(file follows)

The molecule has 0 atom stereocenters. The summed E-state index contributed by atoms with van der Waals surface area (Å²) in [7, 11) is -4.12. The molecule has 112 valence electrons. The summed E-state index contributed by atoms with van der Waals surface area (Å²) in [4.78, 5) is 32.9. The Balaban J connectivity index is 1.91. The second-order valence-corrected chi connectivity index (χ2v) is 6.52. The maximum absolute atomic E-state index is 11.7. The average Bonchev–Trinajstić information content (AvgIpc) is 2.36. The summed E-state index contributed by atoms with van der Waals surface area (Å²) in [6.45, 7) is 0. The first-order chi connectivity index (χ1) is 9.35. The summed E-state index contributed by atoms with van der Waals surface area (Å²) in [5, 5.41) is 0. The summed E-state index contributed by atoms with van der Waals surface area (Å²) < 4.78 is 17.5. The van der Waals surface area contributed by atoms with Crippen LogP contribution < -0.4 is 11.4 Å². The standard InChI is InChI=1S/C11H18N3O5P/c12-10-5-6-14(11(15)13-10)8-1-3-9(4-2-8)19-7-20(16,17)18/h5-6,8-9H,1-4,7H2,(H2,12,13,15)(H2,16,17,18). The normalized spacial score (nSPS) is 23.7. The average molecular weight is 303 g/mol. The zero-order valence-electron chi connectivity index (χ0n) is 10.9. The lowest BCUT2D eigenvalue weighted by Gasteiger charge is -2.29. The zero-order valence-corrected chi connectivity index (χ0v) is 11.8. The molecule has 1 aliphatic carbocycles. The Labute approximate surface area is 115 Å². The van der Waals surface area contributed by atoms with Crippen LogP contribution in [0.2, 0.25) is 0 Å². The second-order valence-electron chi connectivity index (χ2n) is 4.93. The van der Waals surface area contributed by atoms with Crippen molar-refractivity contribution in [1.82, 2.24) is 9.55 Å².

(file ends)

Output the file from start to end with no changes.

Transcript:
The molecule has 0 atom stereocenters. The summed E-state index contributed by atoms with van der Waals surface area (Å²) in [7, 11) is -4.12. The molecule has 112 valence electrons. The summed E-state index contributed by atoms with van der Waals surface area (Å²) in [4.78, 5) is 32.9. The Balaban J connectivity index is 1.91. The second-order valence-corrected chi connectivity index (χ2v) is 6.52. The maximum absolute atomic E-state index is 11.7. The average Bonchev–Trinajstić information content (AvgIpc) is 2.36. The summed E-state index contributed by atoms with van der Waals surface area (Å²) in [6.45, 7) is 0. The first-order chi connectivity index (χ1) is 9.35. The summed E-state index contributed by atoms with van der Waals surface area (Å²) in [5, 5.41) is 0. The summed E-state index contributed by atoms with van der Waals surface area (Å²) < 4.78 is 17.5. The van der Waals surface area contributed by atoms with Crippen LogP contribution < -0.4 is 11.4 Å². The standard InChI is InChI=1S/C11H18N3O5P/c12-10-5-6-14(11(15)13-10)8-1-3-9(4-2-8)19-7-20(16,17)18/h5-6,8-9H,1-4,7H2,(H2,12,13,15)(H2,16,17,18). The normalized spacial score (nSPS) is 23.7. The average molecular weight is 303 g/mol. The zero-order valence-electron chi connectivity index (χ0n) is 10.9. The lowest BCUT2D eigenvalue weighted by Gasteiger charge is -2.29. The zero-order valence-corrected chi connectivity index (χ0v) is 11.8. The molecule has 1 aliphatic carbocycles. The Labute approximate surface area is 115 Å². The van der Waals surface area contributed by atoms with Crippen LogP contribution in [0.2, 0.25) is 0 Å². The second-order valence-electron chi connectivity index (χ2n) is 4.93. The van der Waals surface area contributed by atoms with Crippen molar-refractivity contribution in [1.82, 2.24) is 9.55 Å².